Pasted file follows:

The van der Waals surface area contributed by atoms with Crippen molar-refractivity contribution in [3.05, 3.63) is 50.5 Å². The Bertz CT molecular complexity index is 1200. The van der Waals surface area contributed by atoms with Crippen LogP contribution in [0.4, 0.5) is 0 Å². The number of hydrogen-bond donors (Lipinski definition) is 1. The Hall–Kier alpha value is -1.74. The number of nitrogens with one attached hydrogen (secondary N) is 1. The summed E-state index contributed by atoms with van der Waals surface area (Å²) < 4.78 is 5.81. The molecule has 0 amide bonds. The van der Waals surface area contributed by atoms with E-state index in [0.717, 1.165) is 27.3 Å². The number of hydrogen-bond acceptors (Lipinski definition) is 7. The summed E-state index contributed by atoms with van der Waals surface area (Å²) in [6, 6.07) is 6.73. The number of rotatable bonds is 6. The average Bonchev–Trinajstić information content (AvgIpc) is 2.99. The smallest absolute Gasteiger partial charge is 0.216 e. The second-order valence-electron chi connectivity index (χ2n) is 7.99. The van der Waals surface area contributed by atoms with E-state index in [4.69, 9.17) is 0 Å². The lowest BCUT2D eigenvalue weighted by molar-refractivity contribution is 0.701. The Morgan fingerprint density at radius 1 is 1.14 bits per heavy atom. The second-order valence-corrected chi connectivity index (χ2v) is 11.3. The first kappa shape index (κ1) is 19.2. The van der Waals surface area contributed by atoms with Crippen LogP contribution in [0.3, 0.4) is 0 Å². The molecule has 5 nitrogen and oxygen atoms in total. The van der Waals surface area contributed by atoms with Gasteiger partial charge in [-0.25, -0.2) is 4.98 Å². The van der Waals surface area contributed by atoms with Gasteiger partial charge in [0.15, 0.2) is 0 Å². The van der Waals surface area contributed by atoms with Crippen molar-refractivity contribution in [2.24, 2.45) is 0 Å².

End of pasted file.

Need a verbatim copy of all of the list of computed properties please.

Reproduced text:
The van der Waals surface area contributed by atoms with Crippen molar-refractivity contribution in [3.05, 3.63) is 50.5 Å². The Bertz CT molecular complexity index is 1200. The van der Waals surface area contributed by atoms with Crippen LogP contribution in [0.4, 0.5) is 0 Å². The number of hydrogen-bond donors (Lipinski definition) is 1. The Hall–Kier alpha value is -1.74. The number of nitrogens with one attached hydrogen (secondary N) is 1. The summed E-state index contributed by atoms with van der Waals surface area (Å²) < 4.78 is 5.81. The molecule has 0 amide bonds. The van der Waals surface area contributed by atoms with E-state index in [0.717, 1.165) is 27.3 Å². The number of hydrogen-bond acceptors (Lipinski definition) is 7. The summed E-state index contributed by atoms with van der Waals surface area (Å²) in [6, 6.07) is 6.73. The number of rotatable bonds is 6. The average Bonchev–Trinajstić information content (AvgIpc) is 2.99. The smallest absolute Gasteiger partial charge is 0.216 e. The second-order valence-electron chi connectivity index (χ2n) is 7.99. The van der Waals surface area contributed by atoms with E-state index in [4.69, 9.17) is 0 Å². The lowest BCUT2D eigenvalue weighted by molar-refractivity contribution is 0.701. The Morgan fingerprint density at radius 1 is 1.14 bits per heavy atom. The second-order valence-corrected chi connectivity index (χ2v) is 11.3. The first kappa shape index (κ1) is 19.2. The van der Waals surface area contributed by atoms with Crippen LogP contribution in [0.3, 0.4) is 0 Å². The molecule has 5 nitrogen and oxygen atoms in total. The van der Waals surface area contributed by atoms with Gasteiger partial charge in [-0.25, -0.2) is 4.98 Å². The van der Waals surface area contributed by atoms with Gasteiger partial charge in [0.15, 0.2) is 0 Å². The van der Waals surface area contributed by atoms with Crippen molar-refractivity contribution in [2.24, 2.45) is 0 Å².